Vehicle safety is a concern for all road users
Car safety components and some design aspects of vehicles help to avoid a crash occurring or protect the occupants when a crash occurs.
Electronic stability control
Electronic Stability Control (ESC) is an active safety system that helps prevent crashes by helping the driver to retain control of their vehicle when changing direction. Also known as, Electronic Stability Program (ESP®) Vehicle Dynamic Control (VDC), Dynamic Stability Control (DSC), Vehicle Stability Control (VSC), Active Stability Control (ASC).
ESC uses a variety of sensors to determine if the vehicle is heading in the direction that the driver is steering. If it is not it applies the brakes on each wheel individually to bring the vehicle back into line.
ESC uses many of the components of ABS and traction control to reduce cost, however it is a separate system and works differently. ESC has been very successful in reducing crashes. Research has shown that it can reduce single vehicle crashes by up to 60%.
The idea that some vehicle colours are safer than others seem to be ingrained into the psyche of average Western Australian motorists. Most of us believe that our car is an extension of our personality. Psychologists have long sought to identify common stereotypes within society by reference to the colour, size and shape of car an individual chooses to drive.
According to a 1997 survey by RAC colour sends a clear message to other motorists, for instance:
- White - distant, dutiful, aloof and methodical.
- Red - outgoing and impulsive, prefers spontaneity and creativity, easily bored.
- Silver - associated with style and success, but can tend towards pompous.
- Blue - team-player, sociable, but lacking imagination.
- Green - class-conscious and traditional in outlook and short on originality.
- Grey - expresses understated taste, safe and cautious.
- Black - first choice of success-driven and ambitious; a conspicuous statement of status.
Our ability to perceive objects depends upon the contrast they have with their background and other objects around them. The most commonly given reason by drivers involved in a crash is that they didn't see the vehicle early enough to take evasive action.
- A number of studies have shown the colour difference between a target and its background plays a major role in determining its conspicuity (or visibility).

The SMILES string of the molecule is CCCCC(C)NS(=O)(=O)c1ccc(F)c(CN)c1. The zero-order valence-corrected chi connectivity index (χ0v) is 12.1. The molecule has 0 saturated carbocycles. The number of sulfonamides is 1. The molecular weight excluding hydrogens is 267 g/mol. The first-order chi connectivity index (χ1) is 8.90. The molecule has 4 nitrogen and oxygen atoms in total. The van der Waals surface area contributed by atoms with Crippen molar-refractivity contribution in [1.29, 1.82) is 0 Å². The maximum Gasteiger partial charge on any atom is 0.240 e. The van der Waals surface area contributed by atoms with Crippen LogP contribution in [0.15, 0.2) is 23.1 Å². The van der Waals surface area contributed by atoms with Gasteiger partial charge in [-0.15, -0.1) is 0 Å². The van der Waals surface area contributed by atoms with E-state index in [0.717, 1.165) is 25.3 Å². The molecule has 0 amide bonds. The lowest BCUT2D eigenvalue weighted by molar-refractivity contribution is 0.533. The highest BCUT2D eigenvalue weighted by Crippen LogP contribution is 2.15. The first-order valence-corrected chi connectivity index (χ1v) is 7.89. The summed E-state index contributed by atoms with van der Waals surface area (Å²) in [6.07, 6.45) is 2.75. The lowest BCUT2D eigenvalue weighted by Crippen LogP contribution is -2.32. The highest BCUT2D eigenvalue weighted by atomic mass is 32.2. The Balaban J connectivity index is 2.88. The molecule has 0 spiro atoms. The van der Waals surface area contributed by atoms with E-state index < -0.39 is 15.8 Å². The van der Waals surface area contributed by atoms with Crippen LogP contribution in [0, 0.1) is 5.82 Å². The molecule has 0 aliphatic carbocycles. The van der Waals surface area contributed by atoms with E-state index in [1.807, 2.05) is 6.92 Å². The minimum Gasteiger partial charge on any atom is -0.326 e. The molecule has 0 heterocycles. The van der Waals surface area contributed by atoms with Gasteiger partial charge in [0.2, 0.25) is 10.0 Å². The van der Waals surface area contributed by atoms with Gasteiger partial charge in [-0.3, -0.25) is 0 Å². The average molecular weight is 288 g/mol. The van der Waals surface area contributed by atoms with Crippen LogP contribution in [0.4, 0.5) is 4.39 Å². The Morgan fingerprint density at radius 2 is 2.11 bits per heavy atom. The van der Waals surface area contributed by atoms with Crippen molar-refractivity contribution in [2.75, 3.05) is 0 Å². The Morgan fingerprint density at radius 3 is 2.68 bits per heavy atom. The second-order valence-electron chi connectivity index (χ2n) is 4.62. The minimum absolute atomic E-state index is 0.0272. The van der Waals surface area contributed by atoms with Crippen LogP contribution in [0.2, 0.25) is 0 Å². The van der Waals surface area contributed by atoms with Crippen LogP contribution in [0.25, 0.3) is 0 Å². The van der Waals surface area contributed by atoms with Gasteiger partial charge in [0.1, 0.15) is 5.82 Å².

- A set of nine colours, which have maximum contrast and give a satisfactory contrast for red-green deficient and colour-normal observers, was identified in 1965. In essence, black contrasts maximally with white; yellow with black; purple with yellow etc.
- Where the background is primarily a dark grey, such as the urban road environment, yellow would be the optimum choice.
- In rural environments yellow would not provide a great contrast during summer, for instance.
- White will give the greatest brightness contrast (because it has highest reflectivity) but will not give any chromatic contrast.
- In dull overcast conditions or rain and fog, a white car would provide a poor colour contrast.
- Another variation of this colour contrast concept is to create the contrast on the vehicle itself, such as the black livery on RAC's yellow Road Service vans.
- The use of 'daytime running lights' significantly increases the distance from which a car, irrespective of colour, can be seen.
- The Society of Automotive Engineers (SAE) found the distance an oncoming vehicle could be detected from increased from approximately 630 m to over 1,430 m, if lights were used.
- Since 1997, RAC has promoted daytime running lights with increasing success.
- RAC recognises that lights, not colour, is a more effective means of increasing the visibility of cars and thereby reducing the number of crashes occurring on our roads.